I suspect that both the minimalist and maximalist positions fail to do justice to the cultural diversity and legal minefield that we are about to enter into. Australia is a pluralistic country, made up of diverse religions and diverse sexualities, and we are facing the challenge of how to balance LGBTI+ protections from discrimination and simultaneously maintain religious freedoms. It is going to be messy because both of these elements are necessary for a free, fair, and pluralistic democracy. A lack of protection for LGBTI+ people endangers basic civil rights, while a lack of protection for religious freedom endangers one of the most foundational liberties of a democracy.

Let me clear, the need for anti-detriment protections for faith-based communities is not a last ditch and callous strike against LGBTI+ relationships. Neither is it a condescending concession from the LGBTI+ community to the Catholic Church. Rather, such protections are a necessary part of the settlement that needs to be reached in order to affirm same-sex marriage as well as guarantee religious freedom and delineate the limitations of that freedom. We need legislation that can answer the following questions:

  • Can a Christian school expel a student if his or her parents are in a same-sex relationship?
  • Can a Jewish employee be fired for expressing support for traditional marriage on his or her facebook page?
  • Does an Islamic secondary school have to hire a gay atheist to teach English to students from a Muslim family?
  • Can a potential-lawyer be denied admittance to the bar if he or she trained at a law-school that mandates that its students must adhere to a Christian standard of conduct in sexual practices for the duration of their study?
  • Should a Catholic bishop be brought before a Human Rights tribunal for composing a pamphlet explaining the church’s position on same-sex marriage?
  • Can a Christian wedding photographer refuse to service all same-sex weddings?

Let me stress, these are not hypotheticals, some of these are real and documented legal cases that have arisen. While LGBTI+ rights and religious freedoms are both good and valid in and of themselves, we need to know what to do when these two rights come into conflict with one another. Some may wish to apply the principle of “rock beats scissors,” so LGBTI+ rights always trumps religious liberty or religious liberty always trumps LGBTI+ rights. But it will never be so black and white. Refusing to service someone because they are gay is a clear violation of basic civil rights. Sacking someone because they support traditional marriage is also a clear violation of basic civil rights too. And we could go on!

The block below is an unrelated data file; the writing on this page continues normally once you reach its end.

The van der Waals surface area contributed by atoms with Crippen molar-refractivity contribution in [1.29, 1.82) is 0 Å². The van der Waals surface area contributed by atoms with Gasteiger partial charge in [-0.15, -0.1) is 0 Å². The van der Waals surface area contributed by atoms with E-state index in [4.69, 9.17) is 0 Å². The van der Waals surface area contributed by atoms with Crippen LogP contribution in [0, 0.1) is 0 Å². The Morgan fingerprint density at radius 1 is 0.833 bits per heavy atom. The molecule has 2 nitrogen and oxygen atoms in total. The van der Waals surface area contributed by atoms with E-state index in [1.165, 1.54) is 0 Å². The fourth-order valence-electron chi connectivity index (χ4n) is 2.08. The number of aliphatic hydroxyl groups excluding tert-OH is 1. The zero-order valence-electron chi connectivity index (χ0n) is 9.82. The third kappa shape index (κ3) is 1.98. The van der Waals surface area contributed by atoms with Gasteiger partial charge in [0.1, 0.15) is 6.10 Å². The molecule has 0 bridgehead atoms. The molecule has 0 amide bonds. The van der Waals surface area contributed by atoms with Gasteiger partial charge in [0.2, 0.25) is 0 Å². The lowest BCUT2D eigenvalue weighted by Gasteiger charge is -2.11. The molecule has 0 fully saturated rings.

If you think I’m some far-right apologist for homophobia and protecting antiquarian religious privileges, pleasure consider this. The American alt-right, like Milo Yanoupolous, have consistently used gay rights as a platform for Islamophobia. See his headline: The Left Chose Islam over Gays: Now 100 People are Dead or Maimed in Orlando. Or else, consider how Marine Le Penn in France claimed that she alone would protect the French LGBT people from the Muslim menace. There are those who are surreptitiously trying to use LGBTI rights as a means of prosecuting an Islamophobic agenda. Well-articulated anti-detriment laws can prevent this from happening.

It helps if we remember that the purpose of anti-detriment laws and the many exemptions that religious communities enjoy are not about deliberate discrimination, they are about creating space for Muslims to be Muslims, Jews to be Jews, and Christians to be Christian. LGBTI+ persons should not be burdened by another person’s religion, but neither should religious communities be forced into a kind of progressive orthodoxy about what they can believe and express in relation to marriage as it affects their worship, charitable work, and institutions of education.

Ultimately, this all comes down to how we do pluralism in Australia. We stand on the cusp of legislating for same-sex marriage, something that for the LGBTI+ community is the end of a long, painful, and hard-fought battle for acceptance. Nonetheless, we must do this precisely and properly, less the anti-detriment measures prove inadequate and the result will be injurious to Australia’s many and diverse religious communities.

Malcolm Turnbull has said: ““I just want to reassure Australians that as strongly as I believe in the right of same-sex couples to marry, even more strongly, if you like, do I believe in religious freedom”.

I submit that James Paterson’s rather than Dean Smith’s bill on SSM is the way to do this.

  • Ian Teh

    Agree – Patterson’s bill goes a lot further in creating room for more to live together in spite of our differences. Thank you for a very good piece.